No matter what their area of concern or the issues they address, most nonprofits and foundations face increasingly difficult times because of growing needs and insufficient resources – and that describes our populace as much as them. And Congress is trying to make it worse.
The House of Representatives passed legislation that ties together three items: extension of some popular tax-breaks, a long-needed increase in the minimum wage, and “reform” of the estate tax that is so extreme it’s tantamount to repeal. It’s up to the Senate to stop it.
For a recent (beginning May 15th) discussion of estate tax repeal on this SSIR blog, see Missing in Action. Basically, full repeal costs the Treasury about $1 trillion over 10 years and the nonprofit sector up to $25 billion/year in decreased contributions; the current “reform” costs between 75% and 80% of that.
It is so terribly cynical that it’s unconscionable to use a possible increase in the minimum wage – which hasn’t been raised in the last nine years, is worth 30% less in real buying power than it was in 1968, and which Congress just months ago again refused to raise – as a “sweetener” to gain support for estate tax repeal/”reform.” While very consequential and important to many workers, the bump in wages would not do much to decrease the growing economic inequity or poverty in this country – for instance, it was just revealed that even four-year college graduates are suffering very real income declines. And even with the House’s increase, a full-time minimum wage job still wouldn’t earn enough to get a family of three above the poverty line.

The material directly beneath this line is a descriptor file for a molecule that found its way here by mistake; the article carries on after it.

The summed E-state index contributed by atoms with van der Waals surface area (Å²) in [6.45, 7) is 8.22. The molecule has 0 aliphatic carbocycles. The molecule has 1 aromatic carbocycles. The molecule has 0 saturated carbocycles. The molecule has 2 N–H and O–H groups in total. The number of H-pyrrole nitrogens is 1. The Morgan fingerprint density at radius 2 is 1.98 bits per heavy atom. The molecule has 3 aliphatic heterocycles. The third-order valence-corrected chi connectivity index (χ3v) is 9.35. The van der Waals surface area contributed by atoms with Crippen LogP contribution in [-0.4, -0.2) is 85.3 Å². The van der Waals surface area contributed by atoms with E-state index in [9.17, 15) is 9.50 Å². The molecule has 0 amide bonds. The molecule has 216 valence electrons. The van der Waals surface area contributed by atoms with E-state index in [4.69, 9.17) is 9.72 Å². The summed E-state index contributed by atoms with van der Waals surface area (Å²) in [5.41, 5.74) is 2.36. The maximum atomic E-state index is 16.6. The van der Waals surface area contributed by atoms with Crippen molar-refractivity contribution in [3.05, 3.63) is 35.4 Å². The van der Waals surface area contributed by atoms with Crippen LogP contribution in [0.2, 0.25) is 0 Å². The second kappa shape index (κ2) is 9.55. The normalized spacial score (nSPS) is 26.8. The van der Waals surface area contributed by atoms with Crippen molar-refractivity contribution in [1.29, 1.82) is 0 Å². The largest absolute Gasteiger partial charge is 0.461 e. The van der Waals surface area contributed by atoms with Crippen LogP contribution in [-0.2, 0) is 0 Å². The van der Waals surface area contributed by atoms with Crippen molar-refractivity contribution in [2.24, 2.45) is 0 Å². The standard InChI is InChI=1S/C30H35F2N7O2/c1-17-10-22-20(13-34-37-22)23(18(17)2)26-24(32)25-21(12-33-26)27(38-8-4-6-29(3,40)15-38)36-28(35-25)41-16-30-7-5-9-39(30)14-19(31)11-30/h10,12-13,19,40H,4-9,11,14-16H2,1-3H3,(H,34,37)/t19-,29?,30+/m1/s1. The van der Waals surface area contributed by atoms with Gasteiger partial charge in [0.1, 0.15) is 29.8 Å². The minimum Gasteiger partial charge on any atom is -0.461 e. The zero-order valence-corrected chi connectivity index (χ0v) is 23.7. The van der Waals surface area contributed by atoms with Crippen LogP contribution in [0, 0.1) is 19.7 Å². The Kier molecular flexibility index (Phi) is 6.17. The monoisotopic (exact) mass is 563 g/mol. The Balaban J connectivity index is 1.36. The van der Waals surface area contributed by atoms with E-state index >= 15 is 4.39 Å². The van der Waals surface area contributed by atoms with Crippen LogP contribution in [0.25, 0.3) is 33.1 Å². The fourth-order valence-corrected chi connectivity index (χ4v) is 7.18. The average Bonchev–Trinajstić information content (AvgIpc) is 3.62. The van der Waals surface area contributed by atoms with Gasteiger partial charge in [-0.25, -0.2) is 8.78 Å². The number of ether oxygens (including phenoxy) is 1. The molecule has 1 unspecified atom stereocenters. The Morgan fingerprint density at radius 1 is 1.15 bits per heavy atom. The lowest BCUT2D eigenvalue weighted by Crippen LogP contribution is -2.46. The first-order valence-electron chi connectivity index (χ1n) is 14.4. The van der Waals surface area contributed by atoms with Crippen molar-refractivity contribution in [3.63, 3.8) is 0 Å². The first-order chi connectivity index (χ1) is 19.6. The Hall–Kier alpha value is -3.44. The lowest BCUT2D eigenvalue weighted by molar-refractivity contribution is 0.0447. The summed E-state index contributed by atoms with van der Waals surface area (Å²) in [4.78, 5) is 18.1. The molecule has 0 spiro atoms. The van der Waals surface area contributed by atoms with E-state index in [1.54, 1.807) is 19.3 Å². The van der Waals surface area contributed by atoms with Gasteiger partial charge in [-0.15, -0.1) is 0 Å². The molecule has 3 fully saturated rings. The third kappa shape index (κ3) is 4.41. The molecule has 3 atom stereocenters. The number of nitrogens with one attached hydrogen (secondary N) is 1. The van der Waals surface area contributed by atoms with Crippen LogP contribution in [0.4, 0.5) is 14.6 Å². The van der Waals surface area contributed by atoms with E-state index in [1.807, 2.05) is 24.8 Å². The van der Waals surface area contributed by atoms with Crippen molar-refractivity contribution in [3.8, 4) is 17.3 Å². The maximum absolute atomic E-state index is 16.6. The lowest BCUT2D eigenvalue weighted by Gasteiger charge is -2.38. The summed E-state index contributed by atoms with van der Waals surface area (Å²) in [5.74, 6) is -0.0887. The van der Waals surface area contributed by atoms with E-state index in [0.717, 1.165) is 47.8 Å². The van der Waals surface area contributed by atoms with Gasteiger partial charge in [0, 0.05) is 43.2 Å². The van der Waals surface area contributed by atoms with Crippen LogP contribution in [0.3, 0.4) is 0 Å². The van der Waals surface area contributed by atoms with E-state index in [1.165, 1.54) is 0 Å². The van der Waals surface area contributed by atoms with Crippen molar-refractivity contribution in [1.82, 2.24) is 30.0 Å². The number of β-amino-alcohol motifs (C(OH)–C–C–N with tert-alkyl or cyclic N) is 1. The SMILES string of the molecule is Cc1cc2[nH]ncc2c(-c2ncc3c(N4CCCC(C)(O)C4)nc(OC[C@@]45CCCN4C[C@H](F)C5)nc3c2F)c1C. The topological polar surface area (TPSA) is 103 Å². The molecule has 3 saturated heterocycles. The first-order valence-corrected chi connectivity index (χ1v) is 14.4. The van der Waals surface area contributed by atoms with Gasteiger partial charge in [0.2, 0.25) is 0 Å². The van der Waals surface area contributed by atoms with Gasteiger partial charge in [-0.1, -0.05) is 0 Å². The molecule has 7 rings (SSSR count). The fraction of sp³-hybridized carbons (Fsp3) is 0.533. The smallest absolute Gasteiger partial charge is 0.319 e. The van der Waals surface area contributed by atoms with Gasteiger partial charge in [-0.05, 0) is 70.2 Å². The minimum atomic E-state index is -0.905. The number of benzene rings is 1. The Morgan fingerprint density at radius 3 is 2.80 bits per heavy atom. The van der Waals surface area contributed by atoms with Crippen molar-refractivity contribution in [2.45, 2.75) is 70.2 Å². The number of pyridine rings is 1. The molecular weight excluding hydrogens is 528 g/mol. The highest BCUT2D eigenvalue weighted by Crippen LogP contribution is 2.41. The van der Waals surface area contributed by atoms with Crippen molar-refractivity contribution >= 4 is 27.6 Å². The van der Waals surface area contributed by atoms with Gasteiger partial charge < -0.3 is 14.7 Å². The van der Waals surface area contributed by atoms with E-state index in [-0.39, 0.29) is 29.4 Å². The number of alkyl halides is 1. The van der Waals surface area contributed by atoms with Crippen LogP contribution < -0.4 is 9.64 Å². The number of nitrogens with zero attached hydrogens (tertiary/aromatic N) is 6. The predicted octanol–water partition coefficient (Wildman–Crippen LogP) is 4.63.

On the other hand, repeal/”reform” would further cripple government’s ability to tend to pressing needs and annually deny nonprofits the equivalent of the grants and contributions of close to the 100 largest foundations. If Congress is serious, it ought to talk about a living wage and stop trying to give away about $800 billion dollars to the wealthiest 1% - 2% of Americans.
If you’re moved to action, you can call 800.459.1887 to let the Senate know your position on this issue. The bill is H.R. 5790 and a NO! ought to be urged on this fiscally irresponsible self-serving effort at millionaires’ greed.